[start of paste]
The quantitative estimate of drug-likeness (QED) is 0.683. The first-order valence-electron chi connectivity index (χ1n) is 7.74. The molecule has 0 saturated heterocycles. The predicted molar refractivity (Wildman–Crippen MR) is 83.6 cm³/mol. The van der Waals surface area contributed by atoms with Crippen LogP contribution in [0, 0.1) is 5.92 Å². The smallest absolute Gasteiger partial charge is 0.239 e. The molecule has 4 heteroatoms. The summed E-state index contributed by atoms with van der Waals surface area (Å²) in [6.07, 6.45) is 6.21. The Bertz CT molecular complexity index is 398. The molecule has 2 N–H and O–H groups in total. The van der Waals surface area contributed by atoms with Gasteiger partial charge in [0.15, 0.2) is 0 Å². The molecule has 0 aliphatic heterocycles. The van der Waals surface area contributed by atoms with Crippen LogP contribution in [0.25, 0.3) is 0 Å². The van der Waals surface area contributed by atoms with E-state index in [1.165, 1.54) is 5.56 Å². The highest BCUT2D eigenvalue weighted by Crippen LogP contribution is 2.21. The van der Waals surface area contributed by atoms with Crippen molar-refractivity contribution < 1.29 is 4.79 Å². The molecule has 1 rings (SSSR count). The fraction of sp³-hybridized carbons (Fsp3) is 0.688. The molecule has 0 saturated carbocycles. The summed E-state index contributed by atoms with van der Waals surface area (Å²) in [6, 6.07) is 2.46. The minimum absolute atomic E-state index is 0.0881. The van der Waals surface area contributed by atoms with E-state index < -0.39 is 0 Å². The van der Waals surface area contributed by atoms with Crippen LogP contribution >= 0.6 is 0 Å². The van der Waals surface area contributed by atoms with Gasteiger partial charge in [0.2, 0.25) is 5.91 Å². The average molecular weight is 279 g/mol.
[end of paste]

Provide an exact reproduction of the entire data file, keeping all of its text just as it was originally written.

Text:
The quantitative estimate of drug-likeness (QED) is 0.683. The first-order valence-electron chi connectivity index (χ1n) is 7.74. The molecule has 0 saturated heterocycles. The predicted molar refractivity (Wildman–Crippen MR) is 83.6 cm³/mol. The van der Waals surface area contributed by atoms with Crippen LogP contribution in [0, 0.1) is 5.92 Å². The smallest absolute Gasteiger partial charge is 0.239 e. The molecule has 4 heteroatoms. The summed E-state index contributed by atoms with van der Waals surface area (Å²) in [6.07, 6.45) is 6.21. The Bertz CT molecular complexity index is 398. The molecule has 2 N–H and O–H groups in total. The van der Waals surface area contributed by atoms with Gasteiger partial charge in [0.15, 0.2) is 0 Å². The molecule has 0 aliphatic heterocycles. The van der Waals surface area contributed by atoms with Crippen LogP contribution in [0.25, 0.3) is 0 Å². The van der Waals surface area contributed by atoms with E-state index in [1.165, 1.54) is 5.56 Å². The highest BCUT2D eigenvalue weighted by Crippen LogP contribution is 2.21. The van der Waals surface area contributed by atoms with Crippen molar-refractivity contribution < 1.29 is 4.79 Å². The molecule has 1 rings (SSSR count). The fraction of sp³-hybridized carbons (Fsp3) is 0.688. The molecule has 0 saturated carbocycles. The summed E-state index contributed by atoms with van der Waals surface area (Å²) in [6, 6.07) is 2.46. The minimum absolute atomic E-state index is 0.0881. The van der Waals surface area contributed by atoms with E-state index < -0.39 is 0 Å². The van der Waals surface area contributed by atoms with Crippen LogP contribution >= 0.6 is 0 Å². The van der Waals surface area contributed by atoms with Gasteiger partial charge in [0.2, 0.25) is 5.91 Å². The average molecular weight is 279 g/mol.